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Am I Ready to Buy a House? 7 Questions to Ask Yourself

If you have found yourself wondering “I want to buy a house, but I’m not sure if I’m ready.”, then there are a few questions that you need to answer before you jump into the buyer pool. These questions have a lot to do with finances, and some have to do with your current life stage. These 7 questions are the most important to have answers to before starting your real estate journey. If you are unsure where to start, call a Build Idaho real estate agent and we can point you in the right direction.

Do I have enough money for a down payment?

The rule of thumb is to have 20% ready for a down payment. However, this can be difficult for those upgrading to a larger home and nearly impossible for first-time homebuyers. However, there are many government-backed loan options, as well as homebuyer assistance programs out there to help get people into homes much sooner. FHA loans require a down payment of 3.5%-10% and conventional loans have a 3%-5% minimum.

With this assistance, a 3% down payment on a $300,000 home is $9,000. To this end, if a couple that gets paid twice a month each saves $200 from each paycheck, they will save $9,600 in 12 months. However, it is important to note that down payments of less than 20% will often carry private mortgage insurance (PMI), which is extra protection the lender puts on the loan in case of default. PMI is added into the monthly mortgage payment.

Do I have a extra savings and emergency fund set aside?

Even though the savings goal is often for the down payment, it is a good idea to have extra funds set aside that won’t be included in any earnest money or down payment. A savvy home buyer should have extra money tucked away for closing costs and any repairs that may need to be addressed shortly after closing.

Closing costs are usually 2%-5% of the final purchase price and account for legal fees, lender fees, taxes, title fees, etc., and must be paid at closing. using the $300,000 house example from above, closing fees will likely be between $6,000 and $15,000.

Savings also come in handy with fixing known issues that were found during the home inspection, as well as surprise issues like a broken refrigerator, faulty garage door, or massive windstorm that knocks the backyard fence over. Having some extra money set aside for an emergency will allow you to deal with these problems as they happen.

Is my credit score good enough to buy a home?

This is one of the most common questions we hear, especially from first-time homebuyers. Luckily, you don’t need perfect credit to qualify for a loan. The lowest you would likely have in order to qualify would be above 600, but more favorable rates are found above 700. We have an article that goes into more depth here.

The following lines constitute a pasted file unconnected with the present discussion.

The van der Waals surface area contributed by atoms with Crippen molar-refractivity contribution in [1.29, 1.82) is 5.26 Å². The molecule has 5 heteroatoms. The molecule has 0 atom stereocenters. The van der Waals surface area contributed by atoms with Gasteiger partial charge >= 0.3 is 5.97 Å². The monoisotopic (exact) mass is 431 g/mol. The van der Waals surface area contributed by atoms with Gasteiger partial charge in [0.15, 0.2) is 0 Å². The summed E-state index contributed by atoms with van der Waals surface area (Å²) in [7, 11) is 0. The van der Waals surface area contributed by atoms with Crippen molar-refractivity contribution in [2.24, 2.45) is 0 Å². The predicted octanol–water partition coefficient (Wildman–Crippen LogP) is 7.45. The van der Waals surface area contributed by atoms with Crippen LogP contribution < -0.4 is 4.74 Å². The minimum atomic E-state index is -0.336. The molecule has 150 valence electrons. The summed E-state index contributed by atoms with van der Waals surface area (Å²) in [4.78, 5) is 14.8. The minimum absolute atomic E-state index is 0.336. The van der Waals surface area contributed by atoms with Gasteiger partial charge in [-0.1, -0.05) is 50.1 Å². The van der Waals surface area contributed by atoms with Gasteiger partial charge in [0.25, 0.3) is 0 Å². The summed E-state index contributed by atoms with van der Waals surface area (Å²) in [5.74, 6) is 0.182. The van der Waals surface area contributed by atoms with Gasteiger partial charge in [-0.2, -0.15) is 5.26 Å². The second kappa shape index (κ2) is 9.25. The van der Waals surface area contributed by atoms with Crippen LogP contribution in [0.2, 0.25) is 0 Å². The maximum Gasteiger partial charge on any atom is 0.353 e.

What is my debt situation?

Good news! You don’t have to be debt-free to buy a home. It is nearly impossible to be entirely debt-free between car payments, mortgage payments, college debt, credit cards, and other bills. Lenders know it is wholly unrealistic to be debt-free, so they look at your debt-to-income ratio (DTI) to determine your loan eligibility. Your loan officer can provide you with details about what your DTI is and how much you can afford to pay every month on the loan.

Can I afford my monthly payments?

Tying into the last point, your mortgage lender can provide you with specific details about how much you can afford to pay every month after looking at your income statements, tax returns, and current market conditions. Our free mortgage calculator can give you a good estimate about how much you can afford, but your lender can give you a number that is tailored to you specifically.

In addition, you should factor in other financial factors of homeownership such as property taxes and insurance, HOA dues (if applicable), utilities (water, electric), and home expenses (trash, sewage, internet, etc.). Before you jump into homeownership, do some research, and crunch some numbers about rates in your area and how much you can realistically afford.

Do I have steady income/employment?

Having an income is important because you have to actually make your payments every month. Steady income and employment are even more important because it shows the lender how much you are making every month and that you are taking home enough money to make your payments every month. If you think your employment may be in trouble or your income may decrease in the near future, hold off on getting pre-approved and buying a home until things smooth out, and/or you get a new job.

Am I planning on putting down roots?

There is nothing stopping you from selling your home 6 months after buying it. However, the longer you live in a home, the more equity you are able to build. The more equity you have in your home, the bigger your profit will be when you sell it. If you aren’t sure if you are going to stay put for at least a few years, consider continuing to rent until your future plans have more certainty.

Bottom line

If you answered yes to these questions, you are likely in a good situation to buy a house. Buying a home is an essential part of the American Dream, but takes a lot of work to achieve it. But, like anything worth having, the payoffs are more than worth the effort it takes to achieve them. If you are ready to start your home buying journey, give us a call today and we can set you on the path to real estate success.

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